ESP32-CAM and OpenCV to read an analog gauge / dial

ESP32-CAM and OpenCV to read an analog gauge / dial
16 January 2021 2 Comments Bez kategorii Bartłomiej Szymański

Introduction

There are many sensors and solutions for measuring physical parameters and values ​​on the market. However, most of these sensors require interference with the system (usually it needs physical contact with the measured body). For example: measuring the pressure of a liquid or gas in a device where only a pressure gauge is installed. Due to technical limitations, where you cannot interferre with transmission medium, a typical analog / digital pressure sensor wouldn’t be useful. Fortunately the manufacturer has installed a pressure gauge. Then you have to think about how you can measure this value. This is where image processing comes in handy. By using a camera and even a simple computer that can handle the OpenCV library, it is easy to solve this problem. It is possible to adapt the device to take measure in a similar way to a human being. Losing a bit on the accuracy of the measurement, we gain the possibility of remote control of the set value. Then we can react quickly when a problem occurs, because the system will inform us about it.


Measurement system and components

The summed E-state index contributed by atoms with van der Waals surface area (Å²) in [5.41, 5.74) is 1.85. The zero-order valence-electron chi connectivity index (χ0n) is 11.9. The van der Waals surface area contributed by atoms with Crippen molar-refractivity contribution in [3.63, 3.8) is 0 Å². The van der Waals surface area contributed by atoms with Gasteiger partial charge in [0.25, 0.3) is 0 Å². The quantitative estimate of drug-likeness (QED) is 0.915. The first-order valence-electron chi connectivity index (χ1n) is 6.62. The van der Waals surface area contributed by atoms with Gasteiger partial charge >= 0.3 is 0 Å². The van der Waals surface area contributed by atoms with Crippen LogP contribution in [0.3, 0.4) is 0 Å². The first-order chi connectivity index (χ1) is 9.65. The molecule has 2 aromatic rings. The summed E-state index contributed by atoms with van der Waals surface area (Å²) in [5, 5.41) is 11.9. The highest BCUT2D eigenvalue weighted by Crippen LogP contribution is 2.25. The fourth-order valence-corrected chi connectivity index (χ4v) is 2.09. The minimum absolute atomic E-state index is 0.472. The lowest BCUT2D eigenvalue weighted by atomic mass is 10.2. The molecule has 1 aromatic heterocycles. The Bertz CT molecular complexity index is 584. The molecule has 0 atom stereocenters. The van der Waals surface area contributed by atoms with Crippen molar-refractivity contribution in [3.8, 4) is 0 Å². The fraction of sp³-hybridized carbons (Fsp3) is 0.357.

The system consists of a SoC (System on Chip) in the form of an integrated camera with a fully-fledged microcontroller and a WiFi module, i.e. ESP32-CAM. In the present case, a computer that uses a python-based program and OpenCV library to take screenshots from the camera’s IP address and analyze them.

Block diagram

Pic. 1. Block diagram of the measuring system.

The ESP32-CAM camera works in the IP camera mode, connects to a given WiFi network and then runs its own web server with image sharing. Python-based program using the OpenCV library captures this image, detects the pressure gauge dial, then detects the needle. It determines the position based on the deviation of the needle angle line from the center of the dial.

Profilometer / gauge

Pic. 2. View of the measured profilometer.

ESP32-CAM

Pic. 3. Presented SoC ESP32-CAM with OV2640 cam.

Connection diagram and pinout

Pic. 4. Connection diagram.

The system should be powered from a stable power source with a voltage of 3.3. Programming takes place with the jumper on and the CH340 chip plugged in. Start programming -> press reset -> wait for the program to be loaded into the memory.


Description of the ESP32-CAM program

In "setup()" function set the UART control output and initialize the camera:
  Serial.begin(115200);
  Serial.println();

  {
    using namespace esp32cam;
    Config cfg;
    cfg.setPins(pins::AiThinker);
    cfg.setResolution(hiRes);
    cfg.setBufferCount(2);
    cfg.setJpeg(80);

    bool ok = Camera.begin(cfg);
    Serial.println(ok ? "CAMERA OK" : "CAMERA FAIL");
  }

Initialize the WiFi module in client mode and wait for connection: 
  WiFi.persistent(false);
  WiFi.mode(WIFI_STA);
  WiFi.begin(WIFI_SSID, WIFI_PASS);
  while (WiFi.status() != WL_CONNECTED) {
    delay(500);
  }